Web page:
Very few people enjoy paying taxes, so it’s hardly surprising the Internal Revenue Service is unpopular. This makes it an easy political target, particularly for those who are already on a mission to slash and eliminate as many taxes as possible. Senator Ted Cruz, for example, proposed shuttering the IRS entirely during his recent presidential campaign and said he would post the 125,000 agents along the southern border.
For years, the agency has been in the crosshairs of the Republican Party, particularly the far-right members of the House who have now organized themselves as the Freedom Caucus. But last week the war on the IRS escalated significantly, beyond mere rhetoric and hectoring: the House Judiciary Committee is now seeking to impeach IRS Commissioner John Koskinen.
Ostensibly, the decapitation of the IRS can be traced to the scandal that broke three years ago, when it was disclosed that conservative groups were being held to a higher standard in their quest for tax-exempt status. The agency’s bungling of that issue and the subsequent dodginess of those responding to Republican fury—including Koskinen—only added to Republican resentment.
But impeaching a civil servant? Even if Koskinen were inept (his real crime may be his failure to genuflect before those who badgered him in hearings,) invoking impeachment is like using a nuke for pest control. The last civil servant who was impeached was William W. Belknap, the secretary of war, for taking a kickback. That was 1876.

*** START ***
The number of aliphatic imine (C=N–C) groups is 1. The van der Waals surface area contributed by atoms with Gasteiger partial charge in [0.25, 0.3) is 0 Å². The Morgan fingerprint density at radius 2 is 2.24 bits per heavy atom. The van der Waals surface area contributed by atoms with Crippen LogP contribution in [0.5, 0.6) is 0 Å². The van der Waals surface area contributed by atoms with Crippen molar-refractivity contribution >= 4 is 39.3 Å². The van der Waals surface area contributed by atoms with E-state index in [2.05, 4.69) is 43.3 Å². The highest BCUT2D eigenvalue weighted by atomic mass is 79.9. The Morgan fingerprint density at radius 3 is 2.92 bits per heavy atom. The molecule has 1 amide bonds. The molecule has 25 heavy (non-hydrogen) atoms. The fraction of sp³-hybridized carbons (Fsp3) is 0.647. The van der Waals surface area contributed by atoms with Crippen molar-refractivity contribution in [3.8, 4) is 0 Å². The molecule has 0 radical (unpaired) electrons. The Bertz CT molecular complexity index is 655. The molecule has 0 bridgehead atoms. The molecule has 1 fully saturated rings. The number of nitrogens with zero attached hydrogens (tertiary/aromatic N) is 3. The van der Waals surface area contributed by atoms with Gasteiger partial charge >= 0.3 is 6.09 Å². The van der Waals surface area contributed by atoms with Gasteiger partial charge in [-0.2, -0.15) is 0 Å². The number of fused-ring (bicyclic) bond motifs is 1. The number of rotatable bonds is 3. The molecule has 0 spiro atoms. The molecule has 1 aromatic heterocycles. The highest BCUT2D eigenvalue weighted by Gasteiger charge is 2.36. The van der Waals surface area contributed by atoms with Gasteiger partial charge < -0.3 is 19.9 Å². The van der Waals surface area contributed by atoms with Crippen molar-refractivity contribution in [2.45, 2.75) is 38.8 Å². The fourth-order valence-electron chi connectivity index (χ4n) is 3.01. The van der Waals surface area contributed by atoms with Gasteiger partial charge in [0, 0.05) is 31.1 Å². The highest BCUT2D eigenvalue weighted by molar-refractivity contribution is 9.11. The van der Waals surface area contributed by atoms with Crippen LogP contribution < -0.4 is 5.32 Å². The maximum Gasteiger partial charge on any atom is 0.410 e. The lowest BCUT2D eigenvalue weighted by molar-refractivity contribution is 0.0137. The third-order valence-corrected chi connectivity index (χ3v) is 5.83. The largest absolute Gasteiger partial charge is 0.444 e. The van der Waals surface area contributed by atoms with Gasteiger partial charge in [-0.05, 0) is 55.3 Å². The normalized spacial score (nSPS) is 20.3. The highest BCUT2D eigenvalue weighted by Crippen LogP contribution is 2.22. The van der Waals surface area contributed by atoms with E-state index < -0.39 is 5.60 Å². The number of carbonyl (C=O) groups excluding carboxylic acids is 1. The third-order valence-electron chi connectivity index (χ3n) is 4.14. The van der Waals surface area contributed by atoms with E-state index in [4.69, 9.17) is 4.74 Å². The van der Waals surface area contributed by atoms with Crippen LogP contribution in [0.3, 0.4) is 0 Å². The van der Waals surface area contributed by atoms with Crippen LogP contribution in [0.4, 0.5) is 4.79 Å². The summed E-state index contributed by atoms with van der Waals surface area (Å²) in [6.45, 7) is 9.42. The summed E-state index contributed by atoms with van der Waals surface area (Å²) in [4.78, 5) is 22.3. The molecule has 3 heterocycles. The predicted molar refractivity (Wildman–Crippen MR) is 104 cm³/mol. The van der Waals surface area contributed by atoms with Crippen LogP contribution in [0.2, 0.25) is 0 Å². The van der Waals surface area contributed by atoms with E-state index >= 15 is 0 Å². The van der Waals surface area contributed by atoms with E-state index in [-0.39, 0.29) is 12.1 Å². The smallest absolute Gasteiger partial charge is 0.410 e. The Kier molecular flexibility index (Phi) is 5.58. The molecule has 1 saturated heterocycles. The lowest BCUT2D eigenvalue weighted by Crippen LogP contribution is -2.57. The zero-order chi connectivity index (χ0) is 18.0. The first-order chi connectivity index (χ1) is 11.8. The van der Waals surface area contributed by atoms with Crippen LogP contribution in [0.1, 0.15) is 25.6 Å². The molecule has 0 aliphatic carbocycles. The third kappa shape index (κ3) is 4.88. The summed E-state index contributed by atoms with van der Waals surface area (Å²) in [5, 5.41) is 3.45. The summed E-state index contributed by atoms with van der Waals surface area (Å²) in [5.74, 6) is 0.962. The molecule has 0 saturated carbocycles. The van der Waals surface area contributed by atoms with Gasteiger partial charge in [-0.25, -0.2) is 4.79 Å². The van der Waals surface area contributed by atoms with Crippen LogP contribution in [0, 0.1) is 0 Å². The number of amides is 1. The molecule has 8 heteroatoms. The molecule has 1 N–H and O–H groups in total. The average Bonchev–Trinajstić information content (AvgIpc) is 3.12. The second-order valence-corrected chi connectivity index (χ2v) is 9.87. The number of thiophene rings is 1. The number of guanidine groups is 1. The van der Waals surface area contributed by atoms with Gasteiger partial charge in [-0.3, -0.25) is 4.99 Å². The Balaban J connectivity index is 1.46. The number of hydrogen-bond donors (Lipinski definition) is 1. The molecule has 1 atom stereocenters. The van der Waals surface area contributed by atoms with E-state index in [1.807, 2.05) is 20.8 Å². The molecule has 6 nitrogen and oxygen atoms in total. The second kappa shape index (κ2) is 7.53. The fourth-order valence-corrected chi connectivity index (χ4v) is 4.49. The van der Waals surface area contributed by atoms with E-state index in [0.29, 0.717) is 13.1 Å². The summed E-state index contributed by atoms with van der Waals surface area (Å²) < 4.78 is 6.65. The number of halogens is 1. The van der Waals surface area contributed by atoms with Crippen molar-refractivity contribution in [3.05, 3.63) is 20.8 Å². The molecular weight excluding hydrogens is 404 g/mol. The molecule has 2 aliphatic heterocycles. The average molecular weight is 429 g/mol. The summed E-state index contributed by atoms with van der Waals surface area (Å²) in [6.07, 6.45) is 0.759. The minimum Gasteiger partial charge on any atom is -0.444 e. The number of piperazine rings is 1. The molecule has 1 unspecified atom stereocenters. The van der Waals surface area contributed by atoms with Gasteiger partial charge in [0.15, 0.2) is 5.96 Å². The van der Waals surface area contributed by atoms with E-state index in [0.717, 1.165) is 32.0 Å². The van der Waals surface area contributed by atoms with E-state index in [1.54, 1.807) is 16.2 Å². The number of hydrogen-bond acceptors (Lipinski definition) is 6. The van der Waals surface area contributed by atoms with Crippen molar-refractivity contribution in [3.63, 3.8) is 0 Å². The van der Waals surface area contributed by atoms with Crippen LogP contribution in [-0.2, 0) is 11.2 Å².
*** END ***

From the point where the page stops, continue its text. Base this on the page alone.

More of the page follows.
If Koskinen survives the impeachment process, as expected, he still faces possible censure, but whatever the outcome, assaults on the agency are sure to multiply. That’s because the real complaint many Republicans have with the IRS is not that it is underperforming but, rather, that it is performing at all.
For Republicans, particularly members of the Freedom Caucus, targeting the IRS represents a crafty—some might say “cunning”—strategy: a pincer movement designed to emasculate government’s ability to raise revenues, even as it draws the line on deficit spending. In such a scheme, the IRS is the carotid, that vital artery that oxygenates all of government. The less it takes in, the more government atrophies.
And the political risks are minimal. In an election year, what’s not to like? Name one politician whose career was set back by attacking the IRS, a cultural whipping boy for as long as there has been a government. In the Bible, “publican” (or tax man) is a dirty word, and only Jesus could make an honest man of Matthew, the corrupt tax collector turned disciple.
For years, Republicans have whittled away at the IRS budget, deliberately undercutting its capabilities. Its budget has been cut by about $1 billion—about 17 percent—over its 2010 budget, factoring in inflation. The agency has been forced to shed some 13,000 people. The result: During the height of last year’s filing season, 90 percent of calls to the agency’s helpline went unanswered. That further incited discontent, fed the perception of a callous bureaucracy, and allowed those in oversight to cast themselves as champions of the aggrieved.